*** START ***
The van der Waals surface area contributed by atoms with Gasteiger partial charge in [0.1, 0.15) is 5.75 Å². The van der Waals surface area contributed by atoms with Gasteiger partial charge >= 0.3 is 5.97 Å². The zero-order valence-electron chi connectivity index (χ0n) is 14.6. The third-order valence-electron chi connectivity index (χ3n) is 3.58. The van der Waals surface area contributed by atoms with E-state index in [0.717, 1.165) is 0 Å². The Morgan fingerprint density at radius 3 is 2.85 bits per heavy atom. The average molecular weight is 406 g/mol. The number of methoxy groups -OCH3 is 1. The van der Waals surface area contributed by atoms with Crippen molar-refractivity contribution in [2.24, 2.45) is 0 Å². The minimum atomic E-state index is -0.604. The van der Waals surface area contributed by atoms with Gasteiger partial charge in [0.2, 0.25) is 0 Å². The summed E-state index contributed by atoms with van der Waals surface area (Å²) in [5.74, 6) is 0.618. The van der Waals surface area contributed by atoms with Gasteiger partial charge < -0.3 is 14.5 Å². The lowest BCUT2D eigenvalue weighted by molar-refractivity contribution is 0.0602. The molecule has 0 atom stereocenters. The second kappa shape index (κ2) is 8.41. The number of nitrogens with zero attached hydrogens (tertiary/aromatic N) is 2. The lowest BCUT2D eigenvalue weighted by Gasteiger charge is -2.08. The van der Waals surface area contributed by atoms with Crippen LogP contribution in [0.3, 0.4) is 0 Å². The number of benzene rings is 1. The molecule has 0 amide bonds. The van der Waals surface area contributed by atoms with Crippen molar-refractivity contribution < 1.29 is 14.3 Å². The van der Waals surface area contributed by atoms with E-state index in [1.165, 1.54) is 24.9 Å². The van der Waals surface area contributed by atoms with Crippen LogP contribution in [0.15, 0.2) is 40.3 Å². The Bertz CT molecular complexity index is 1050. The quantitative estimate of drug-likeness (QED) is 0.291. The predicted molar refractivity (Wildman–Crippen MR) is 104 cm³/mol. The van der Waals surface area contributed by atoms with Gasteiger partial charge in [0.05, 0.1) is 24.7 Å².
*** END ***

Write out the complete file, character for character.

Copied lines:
The van der Waals surface area contributed by atoms with Gasteiger partial charge in [0.1, 0.15) is 5.75 Å². The van der Waals surface area contributed by atoms with Gasteiger partial charge >= 0.3 is 5.97 Å². The zero-order valence-electron chi connectivity index (χ0n) is 14.6. The third-order valence-electron chi connectivity index (χ3n) is 3.58. The van der Waals surface area contributed by atoms with E-state index in [0.717, 1.165) is 0 Å². The Morgan fingerprint density at radius 3 is 2.85 bits per heavy atom. The average molecular weight is 406 g/mol. The number of methoxy groups -OCH3 is 1. The van der Waals surface area contributed by atoms with Crippen molar-refractivity contribution in [2.24, 2.45) is 0 Å². The minimum atomic E-state index is -0.604. The van der Waals surface area contributed by atoms with Gasteiger partial charge in [0.2, 0.25) is 0 Å². The summed E-state index contributed by atoms with van der Waals surface area (Å²) in [5.74, 6) is 0.618. The van der Waals surface area contributed by atoms with Gasteiger partial charge < -0.3 is 14.5 Å². The lowest BCUT2D eigenvalue weighted by molar-refractivity contribution is 0.0602. The molecule has 0 atom stereocenters. The second kappa shape index (κ2) is 8.41. The number of nitrogens with zero attached hydrogens (tertiary/aromatic N) is 2. The lowest BCUT2D eigenvalue weighted by Gasteiger charge is -2.08. The van der Waals surface area contributed by atoms with Crippen LogP contribution in [0.3, 0.4) is 0 Å². The number of benzene rings is 1. The molecule has 0 amide bonds. The van der Waals surface area contributed by atoms with Crippen molar-refractivity contribution < 1.29 is 14.3 Å². The van der Waals surface area contributed by atoms with E-state index in [1.165, 1.54) is 24.9 Å². The van der Waals surface area contributed by atoms with Crippen LogP contribution in [0.15, 0.2) is 40.3 Å². The Bertz CT molecular complexity index is 1050. The quantitative estimate of drug-likeness (QED) is 0.291. The predicted molar refractivity (Wildman–Crippen MR) is 104 cm³/mol. The van der Waals surface area contributed by atoms with Gasteiger partial charge in [0.05, 0.1) is 24.7 Å².